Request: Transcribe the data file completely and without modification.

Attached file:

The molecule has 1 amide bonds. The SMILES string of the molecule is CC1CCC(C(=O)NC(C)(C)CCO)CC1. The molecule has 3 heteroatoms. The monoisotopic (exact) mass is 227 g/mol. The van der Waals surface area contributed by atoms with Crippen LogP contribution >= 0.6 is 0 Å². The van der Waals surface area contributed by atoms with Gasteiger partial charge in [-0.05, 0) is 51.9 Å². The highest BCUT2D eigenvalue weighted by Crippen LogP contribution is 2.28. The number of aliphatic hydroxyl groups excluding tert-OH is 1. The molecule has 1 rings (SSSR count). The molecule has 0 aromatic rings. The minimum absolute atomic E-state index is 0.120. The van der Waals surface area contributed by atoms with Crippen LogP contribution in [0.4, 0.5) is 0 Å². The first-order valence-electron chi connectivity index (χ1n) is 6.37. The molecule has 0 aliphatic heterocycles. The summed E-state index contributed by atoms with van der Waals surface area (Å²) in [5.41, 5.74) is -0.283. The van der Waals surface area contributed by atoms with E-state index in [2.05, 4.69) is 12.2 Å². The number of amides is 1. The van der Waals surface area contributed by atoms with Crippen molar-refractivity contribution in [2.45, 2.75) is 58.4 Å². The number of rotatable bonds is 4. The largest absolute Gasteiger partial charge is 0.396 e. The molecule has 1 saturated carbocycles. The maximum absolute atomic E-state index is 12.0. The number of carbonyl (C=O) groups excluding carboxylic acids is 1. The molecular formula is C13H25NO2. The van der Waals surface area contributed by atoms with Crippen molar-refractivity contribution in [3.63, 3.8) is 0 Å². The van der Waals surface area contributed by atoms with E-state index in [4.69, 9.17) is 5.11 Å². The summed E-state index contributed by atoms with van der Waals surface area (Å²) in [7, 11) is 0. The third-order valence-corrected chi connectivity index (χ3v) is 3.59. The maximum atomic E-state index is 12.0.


The molecule has 1 amide bonds. The SMILES string of the molecule is CC1CCC(C(=O)NC(C)(C)CCO)CC1. The molecule has 3 heteroatoms. The monoisotopic (exact) mass is 227 g/mol. The van der Waals surface area contributed by atoms with Crippen LogP contribution >= 0.6 is 0 Å². The van der Waals surface area contributed by atoms with Gasteiger partial charge in [-0.05, 0) is 51.9 Å². The highest BCUT2D eigenvalue weighted by Crippen LogP contribution is 2.28. The number of aliphatic hydroxyl groups excluding tert-OH is 1. The molecule has 1 rings (SSSR count). The molecule has 0 aromatic rings. The minimum absolute atomic E-state index is 0.120. The van der Waals surface area contributed by atoms with Crippen LogP contribution in [0.4, 0.5) is 0 Å². The first-order valence-electron chi connectivity index (χ1n) is 6.37. The molecule has 0 aliphatic heterocycles. The summed E-state index contributed by atoms with van der Waals surface area (Å²) in [5.41, 5.74) is -0.283. The van der Waals surface area contributed by atoms with E-state index in [2.05, 4.69) is 12.2 Å². The number of amides is 1. The van der Waals surface area contributed by atoms with Crippen molar-refractivity contribution in [2.45, 2.75) is 58.4 Å². The number of rotatable bonds is 4. The largest absolute Gasteiger partial charge is 0.396 e. The molecule has 1 saturated carbocycles. The maximum absolute atomic E-state index is 12.0. The number of carbonyl (C=O) groups excluding carboxylic acids is 1. The molecular formula is C13H25NO2. The van der Waals surface area contributed by atoms with Crippen molar-refractivity contribution in [3.63, 3.8) is 0 Å². The van der Waals surface area contributed by atoms with E-state index in [4.69, 9.17) is 5.11 Å². The summed E-state index contributed by atoms with van der Waals surface area (Å²) in [7, 11) is 0. The third-order valence-corrected chi connectivity index (χ3v) is 3.59. The maximum atomic E-state index is 12.0.